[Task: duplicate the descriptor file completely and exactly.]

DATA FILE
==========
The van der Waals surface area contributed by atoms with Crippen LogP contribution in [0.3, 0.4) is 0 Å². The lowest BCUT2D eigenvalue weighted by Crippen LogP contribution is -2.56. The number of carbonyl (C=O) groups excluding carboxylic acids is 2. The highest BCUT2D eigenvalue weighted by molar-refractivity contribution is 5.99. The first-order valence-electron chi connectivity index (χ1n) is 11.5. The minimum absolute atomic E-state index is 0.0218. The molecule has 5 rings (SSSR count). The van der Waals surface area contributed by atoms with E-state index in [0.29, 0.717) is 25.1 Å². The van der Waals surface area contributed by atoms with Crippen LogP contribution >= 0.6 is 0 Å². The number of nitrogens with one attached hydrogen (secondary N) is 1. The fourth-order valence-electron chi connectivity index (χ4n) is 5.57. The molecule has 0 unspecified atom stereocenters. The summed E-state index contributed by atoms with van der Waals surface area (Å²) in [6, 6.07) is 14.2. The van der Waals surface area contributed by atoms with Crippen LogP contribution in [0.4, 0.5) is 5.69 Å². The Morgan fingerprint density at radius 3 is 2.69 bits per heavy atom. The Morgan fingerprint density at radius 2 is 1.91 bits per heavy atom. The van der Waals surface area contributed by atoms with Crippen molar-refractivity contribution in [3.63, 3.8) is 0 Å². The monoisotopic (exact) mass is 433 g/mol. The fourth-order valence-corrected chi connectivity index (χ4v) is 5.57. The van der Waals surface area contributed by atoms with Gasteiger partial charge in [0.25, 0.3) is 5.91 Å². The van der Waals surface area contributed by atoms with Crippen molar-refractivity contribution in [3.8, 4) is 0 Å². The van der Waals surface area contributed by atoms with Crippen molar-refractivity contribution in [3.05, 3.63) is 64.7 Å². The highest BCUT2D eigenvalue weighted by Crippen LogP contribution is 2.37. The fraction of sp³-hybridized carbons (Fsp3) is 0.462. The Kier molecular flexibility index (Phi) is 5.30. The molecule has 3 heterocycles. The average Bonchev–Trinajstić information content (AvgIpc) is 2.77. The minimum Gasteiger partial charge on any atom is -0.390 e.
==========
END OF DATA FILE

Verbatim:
The van der Waals surface area contributed by atoms with Crippen LogP contribution in [0.3, 0.4) is 0 Å². The lowest BCUT2D eigenvalue weighted by Crippen LogP contribution is -2.56. The number of carbonyl (C=O) groups excluding carboxylic acids is 2. The highest BCUT2D eigenvalue weighted by molar-refractivity contribution is 5.99. The first-order valence-electron chi connectivity index (χ1n) is 11.5. The minimum absolute atomic E-state index is 0.0218. The molecule has 5 rings (SSSR count). The van der Waals surface area contributed by atoms with E-state index in [0.29, 0.717) is 25.1 Å². The van der Waals surface area contributed by atoms with Crippen LogP contribution >= 0.6 is 0 Å². The number of nitrogens with one attached hydrogen (secondary N) is 1. The fourth-order valence-electron chi connectivity index (χ4n) is 5.57. The molecule has 0 unspecified atom stereocenters. The summed E-state index contributed by atoms with van der Waals surface area (Å²) in [6, 6.07) is 14.2. The van der Waals surface area contributed by atoms with Crippen LogP contribution in [0.4, 0.5) is 5.69 Å². The Morgan fingerprint density at radius 3 is 2.69 bits per heavy atom. The Morgan fingerprint density at radius 2 is 1.91 bits per heavy atom. The van der Waals surface area contributed by atoms with Crippen molar-refractivity contribution in [3.63, 3.8) is 0 Å². The monoisotopic (exact) mass is 433 g/mol. The fourth-order valence-corrected chi connectivity index (χ4v) is 5.57. The van der Waals surface area contributed by atoms with Gasteiger partial charge in [0.25, 0.3) is 5.91 Å². The van der Waals surface area contributed by atoms with Crippen molar-refractivity contribution in [3.8, 4) is 0 Å². The van der Waals surface area contributed by atoms with Crippen molar-refractivity contribution in [3.05, 3.63) is 64.7 Å². The highest BCUT2D eigenvalue weighted by Crippen LogP contribution is 2.37. The fraction of sp³-hybridized carbons (Fsp3) is 0.462. The Kier molecular flexibility index (Phi) is 5.30. The molecule has 3 heterocycles. The average Bonchev–Trinajstić information content (AvgIpc) is 2.77. The minimum Gasteiger partial charge on any atom is -0.390 e.